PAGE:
In a further preferred embodiment of the invention, the drain terminals of the switching means are connected to a bias voltage generating circuit. By way of example, the switching node can be connected via a respective high-value resistor to a positive terminal of a reference voltage source when pMOS transistors are used, or to a negative supply voltage terminal when nMOS transistors are used. As a result of this, the parasitic capacitances formed between drain and substrate terminal or reference-ground potential terminal are reduced, since said capacitances are voltage-dependent and junction-isolated. Moreover, the measure described can also be used to reduce substrate capacitances of integrated trimming capacitances which have a junction isolation with respect to the substrate terminal.
In a further advantageous embodiment of the present invention, the first switching means in the transistor structure comprises a plurality of integrated transistor elements connecting in parallel individual transistor elements, which are also referred to as transistor fingers and may have a common gate terminal, leads to a better noise behavior of the entire oscillator circuit.
In a further preferred embodiment of the invention, the oscillator core is embodied as a tuneable resonant circuit. For this purpose, it is possible to provide, for example, variable-capacitance diodes which may be connected to the capacitances of the oscillator core.
In a further advantageous embodiment of the invention, the oscillator circuit has a deattenuation amplifier, which is designed as a differential amplifier and is coupled to the oscillator core. In this case, the differential amplifier provides a negative impedance which, in order to satisfy a switch-on condition, slightly overcompensates the attenuation of the oscillator core and, in a normal operating state, exactly compensates the attenuation of the oscillator circuit.
In a further advantageous embodiment of the invention, the deattenuation amplifier has two cross-coupled CMOS transistors connected to the oscillation node. In this case, the CMOS transistors may be directly electrically cross-coupled in order to form a negative feedback, or non-direct-electrical couplings may be provided, for example transformer, inductive or capacitive couplings.
In a further advantageous embodiment of the invention, the supply voltage terminal, for providing a bulk potential at the further switching means, is connected to a DC voltage source or a DC current source.
This application of a voltage or DC current to the substrate or bulk terminal reduces the on-state resistance of the switching means. The physical effect that is active in this case is generally referred to as the bulk effect. For this purpose, by way of example, the substrate terminal of the switching transistors or switching means may be connected via a high-value resistor to the switching potential, the gate potential. When the transistors or switching means are switched on, a current then flows via said resistor, which current forward-biases the diode formed between drain and substrate or bulk terminal. In this case, a voltage arises which reduces the on-resistance or on-state resistance of the switching means.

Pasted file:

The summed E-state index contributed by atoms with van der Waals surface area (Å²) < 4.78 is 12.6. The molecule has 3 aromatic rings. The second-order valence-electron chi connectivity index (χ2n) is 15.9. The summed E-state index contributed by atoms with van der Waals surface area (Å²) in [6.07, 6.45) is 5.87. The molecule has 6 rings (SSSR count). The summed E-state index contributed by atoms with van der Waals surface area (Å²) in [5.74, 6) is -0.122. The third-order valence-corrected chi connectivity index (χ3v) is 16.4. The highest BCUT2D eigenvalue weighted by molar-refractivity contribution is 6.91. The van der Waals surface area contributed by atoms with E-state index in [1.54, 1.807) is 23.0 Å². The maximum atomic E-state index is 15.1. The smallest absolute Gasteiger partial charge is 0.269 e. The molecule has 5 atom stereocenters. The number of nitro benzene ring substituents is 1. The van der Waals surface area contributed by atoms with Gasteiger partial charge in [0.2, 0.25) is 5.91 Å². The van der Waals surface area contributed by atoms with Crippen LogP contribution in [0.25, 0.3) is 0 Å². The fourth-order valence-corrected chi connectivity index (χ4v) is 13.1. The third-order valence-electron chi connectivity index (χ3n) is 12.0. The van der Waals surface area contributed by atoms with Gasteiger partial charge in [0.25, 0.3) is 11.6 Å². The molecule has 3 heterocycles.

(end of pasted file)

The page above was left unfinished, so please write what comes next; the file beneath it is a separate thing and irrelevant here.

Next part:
In a further advantageous embodiment of the invention, a means for increasing the signal level is provided, which is connected to a voltage source supplying the oscillator circuit and, at its output, is connected to control inputs of the switching means. The control signal which can be fed to the control inputs of the switching means may be converted into a signal having a higher level by means of a voltage doubler, for example, wherein case the higher level may be higher than a supply voltage of the circuit. This can be achieved for example by means of a voltage doubling circuit and a level shifter which can be connected to the control inputs of the switching means. In this case, a larger gate voltage at the control input of the switching means embodied as CMOS transistors leads to a further reduction in the on-state resistance of the switching means.
Other features which are considered as characteristic for the invention are set forth in the appended claims.
Although the invention is illustrated and described herein as embodied in an oscillator circuit, it is nevertheless not intended to be limited to the details shown, since various modifications and structural changes may be made therein without departing from the spirit of the invention and within the scope and range of equivalents of the claims.
The construction and method of operation of the invention, however, together with additional objects and advantages thereof will be best understood from the following description of specific embodiments when read in connection with the accompanying drawings.
FIG. 1 is a simplified schematic circuit diagram of an exemplary first embodiment of the present invention with a switching unit;
FIG. 2 is a diagram showing an exemplary layout of the switching means of the switching unit of FIG. 1 in CMOS technology;
FIG. 3 is a circuit schematic showing a development of the switching unit of FIG. 1 with reduced parasitic transistor capacitance;
FIG. 4 is a circuit schematic showing a development of the switching unit of FIG. 1 utilizing the bulk effect;
FIG. 5 is a circuit schematic showing a further possibility for the realization of the switching unit of FIG. 1 utilizing the bulk effect in a simplified form; and
FIG. 6 is a circuit schematic of a development of the switching unit of FIG. 1 with an increased control level of the switching means.